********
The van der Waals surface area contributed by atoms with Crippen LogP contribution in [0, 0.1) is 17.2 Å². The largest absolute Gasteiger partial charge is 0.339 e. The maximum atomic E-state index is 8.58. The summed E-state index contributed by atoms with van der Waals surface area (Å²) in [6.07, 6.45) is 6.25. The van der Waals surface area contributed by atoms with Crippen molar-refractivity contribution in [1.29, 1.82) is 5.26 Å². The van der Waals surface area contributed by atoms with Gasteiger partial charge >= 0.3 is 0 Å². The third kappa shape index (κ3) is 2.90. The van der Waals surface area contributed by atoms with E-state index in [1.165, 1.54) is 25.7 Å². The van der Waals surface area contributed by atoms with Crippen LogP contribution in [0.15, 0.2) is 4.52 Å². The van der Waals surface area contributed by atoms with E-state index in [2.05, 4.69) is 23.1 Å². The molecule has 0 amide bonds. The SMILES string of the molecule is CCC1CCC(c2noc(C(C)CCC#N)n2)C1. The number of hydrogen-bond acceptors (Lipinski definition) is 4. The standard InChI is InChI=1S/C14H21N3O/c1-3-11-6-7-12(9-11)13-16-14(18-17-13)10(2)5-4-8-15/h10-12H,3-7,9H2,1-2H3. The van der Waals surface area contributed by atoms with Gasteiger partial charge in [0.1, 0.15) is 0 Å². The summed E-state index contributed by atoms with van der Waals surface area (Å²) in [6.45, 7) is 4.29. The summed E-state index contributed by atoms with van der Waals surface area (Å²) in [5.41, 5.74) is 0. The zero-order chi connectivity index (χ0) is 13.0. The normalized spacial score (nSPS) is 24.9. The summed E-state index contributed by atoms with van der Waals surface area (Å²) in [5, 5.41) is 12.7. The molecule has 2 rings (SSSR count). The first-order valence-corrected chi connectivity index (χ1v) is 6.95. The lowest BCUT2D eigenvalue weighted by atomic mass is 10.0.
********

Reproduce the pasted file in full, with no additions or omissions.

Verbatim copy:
The van der Waals surface area contributed by atoms with Crippen LogP contribution in [0, 0.1) is 17.2 Å². The largest absolute Gasteiger partial charge is 0.339 e. The maximum atomic E-state index is 8.58. The summed E-state index contributed by atoms with van der Waals surface area (Å²) in [6.07, 6.45) is 6.25. The van der Waals surface area contributed by atoms with Crippen molar-refractivity contribution in [1.29, 1.82) is 5.26 Å². The van der Waals surface area contributed by atoms with Gasteiger partial charge >= 0.3 is 0 Å². The third kappa shape index (κ3) is 2.90. The van der Waals surface area contributed by atoms with E-state index in [1.165, 1.54) is 25.7 Å². The van der Waals surface area contributed by atoms with Crippen LogP contribution in [0.15, 0.2) is 4.52 Å². The van der Waals surface area contributed by atoms with E-state index in [2.05, 4.69) is 23.1 Å². The molecule has 0 amide bonds. The SMILES string of the molecule is CCC1CCC(c2noc(C(C)CCC#N)n2)C1. The number of hydrogen-bond acceptors (Lipinski definition) is 4. The standard InChI is InChI=1S/C14H21N3O/c1-3-11-6-7-12(9-11)13-16-14(18-17-13)10(2)5-4-8-15/h10-12H,3-7,9H2,1-2H3. The van der Waals surface area contributed by atoms with Gasteiger partial charge in [0.1, 0.15) is 0 Å². The summed E-state index contributed by atoms with van der Waals surface area (Å²) in [6.45, 7) is 4.29. The summed E-state index contributed by atoms with van der Waals surface area (Å²) in [5.41, 5.74) is 0. The zero-order chi connectivity index (χ0) is 13.0. The normalized spacial score (nSPS) is 24.9. The summed E-state index contributed by atoms with van der Waals surface area (Å²) in [5, 5.41) is 12.7. The molecule has 2 rings (SSSR count). The first-order valence-corrected chi connectivity index (χ1v) is 6.95. The lowest BCUT2D eigenvalue weighted by atomic mass is 10.0.